Boston College Professor Francine Sherman testifies before law enforcement and legislators on how trauma leads younger women to commit crimes. photo by Sarah Betancourt
A group of legislators, advocates, and law enforcement officials met at the Massachusetts State House Tuesday, July 30 for a monthly meeting during which they discussed raising the age of entry into the adult prison system. But this time around, things were a little different.
The Emerging Adults in the Criminal Justice System Task Force focused the entire session on young adult women in the criminal justice system.
The task force was created under the sweeping criminal justice reform law, and is chaired by Sen. Cynthia Creem and Rep. Paul Tucker. Its members are tasked with making a recommendation to Gov. Charlie Baker in December. Currently, a young adult enters adult corrections upon his or her 18th birthday, unless there are special circumstances. That was raised from 17 back in 2013.
Multiple people testified, including Assistant Superintendent of the Hampden County Sheriff’s Office Patricia Murphy. Murphy discussed the Western Massachusetts Regional Women’s Correctional Center (WCC), which is currently housing 199 women with various sentences, and some awaiting trial.
The Chicopee-based facility allows supervised activities for mothers and children, including those in what legislators and scientists call the “emerging adult population,” or those in the criminal justice system between 18 to 24 years of age. One of the more alarming statistics reported by Murphy is that about 30 percent of women under the age of 25 in recent years have been involved in some kind of exploitation and trafficking.
When asked by Creem of the programming that exists for that population, Murphy said, “We have a support and education program with LIFT Services out of Worcester, and a trauma specialist has also come in.” The facility also provides referrals to local trauma specialists upon release. LIFT Services is a nonprofit resource and advocacy organization that works with survivors of prostitution, with the plan to open a 15-bed recovery home for individuals that have survived trafficking and left sex work behind.
While the young female population has some different needs than those who are older, Murphy said that substance abuse issues are similar across the board, and that older women are sensitive about being housed with younger women because of behavioral differences.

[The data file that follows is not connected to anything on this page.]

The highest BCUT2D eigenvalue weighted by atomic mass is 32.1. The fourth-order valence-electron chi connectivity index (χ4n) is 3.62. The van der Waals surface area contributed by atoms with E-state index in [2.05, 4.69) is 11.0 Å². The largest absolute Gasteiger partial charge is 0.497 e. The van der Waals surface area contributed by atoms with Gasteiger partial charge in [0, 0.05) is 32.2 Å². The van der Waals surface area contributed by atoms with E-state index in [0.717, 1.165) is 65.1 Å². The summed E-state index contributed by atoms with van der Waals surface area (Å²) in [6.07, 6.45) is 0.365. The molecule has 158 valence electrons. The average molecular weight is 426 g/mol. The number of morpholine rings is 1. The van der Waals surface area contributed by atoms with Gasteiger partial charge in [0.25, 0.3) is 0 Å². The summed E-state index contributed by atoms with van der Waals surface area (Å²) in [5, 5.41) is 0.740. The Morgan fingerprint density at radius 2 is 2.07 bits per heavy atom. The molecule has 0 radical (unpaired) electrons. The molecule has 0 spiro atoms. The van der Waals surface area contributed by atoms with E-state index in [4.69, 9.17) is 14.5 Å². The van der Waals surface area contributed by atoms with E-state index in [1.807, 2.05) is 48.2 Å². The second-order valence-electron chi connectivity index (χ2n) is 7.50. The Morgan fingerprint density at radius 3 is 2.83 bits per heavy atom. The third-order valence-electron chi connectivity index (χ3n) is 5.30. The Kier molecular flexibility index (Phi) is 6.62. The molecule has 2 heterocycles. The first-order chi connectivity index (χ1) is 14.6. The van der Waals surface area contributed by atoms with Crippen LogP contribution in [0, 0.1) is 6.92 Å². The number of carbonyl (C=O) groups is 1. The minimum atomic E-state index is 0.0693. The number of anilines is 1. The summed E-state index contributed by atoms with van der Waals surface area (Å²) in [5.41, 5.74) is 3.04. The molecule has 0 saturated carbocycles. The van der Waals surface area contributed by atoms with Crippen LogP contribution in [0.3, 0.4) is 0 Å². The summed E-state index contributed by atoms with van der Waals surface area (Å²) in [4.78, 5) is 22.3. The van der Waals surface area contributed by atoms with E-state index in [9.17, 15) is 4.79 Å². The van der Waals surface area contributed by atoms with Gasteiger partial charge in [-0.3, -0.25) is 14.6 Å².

At WCC, women are in custody four an average of four months pretrial, and between two to five years upon sentencing. Murphy insisted that while there is no unit specific to emerging adult women, there is still individualized service.
For eastern Massachusetts, chief superintendent of Suffolk County House of Correction Yolanda Smith gave a surprising figure that invited questions from Creem and others. Smith said that as of Tuesday, July 30, there are no women between the ages of 18 and 25 at the facility.
“The demographics have truly changed in Suffolk County,” she said. “The average age is now 26 to 33.” Suffolk County currently holds 22 sentenced women, 28 women held through US Customs and Immigration Enforcement, and 38 awaiting trial. None are currently in the young adult age range.
Kyle Pelletier, Deputy Superintendent of Reentry at MCI-Framingham answered questions, mentioning that while the prison does not have a specific program dedicated to young adults, there is interest in studying the issue. The medium security women’s prison has not looked at programming from an age basis, she said, but services exist according to needs like detoxing, substance abuse, and medical care for women of all ages.
The discussion also focussed on at what services currently exist in the juvenile justice system, which is for children under 18. “Twenty-four percent of young women faced sexual abuse,” said Bridget Nichols, the manager for juvenile forensic services at the Department of Mental Health. A major part of the conversation for the task force was centered around discussing existing trauma services that exist in both the women and juvenile women’s systems, and what could be replicated on a broader level.
Francine Sherman a professor at Boston College Law School said that domestic, mental, and sexual trauma often lead younger women to engage in different kinds of criminal activities than young men.
“Women’s offenses are contextual,” she said. “Experiences of trauma lead to PTSD, depression, anxiety driven disorders, and struggle to maintain stability.” Younger women have a tendency to end up with an abusive partner who ends up asking them to hold drugs, which can often lead to charges. Because of unstable living and work situations, young women, are also more likely to commit drug and property offenses and fail to meet probation and parole requirements. For young women of color, the chances of these offenses being committed, and their being charged is even higher. Sherman also said black young women are three point five times more likely to be imprisoned than white juvenile females.
Past task force meetings have looked at biological development, with experts arguing that young adults do not have fully formed brains, which impacts decision-making for younger offenders. Legislators have also taken tours of juvenile detention facilities to weigh the differences between those and adult corrections.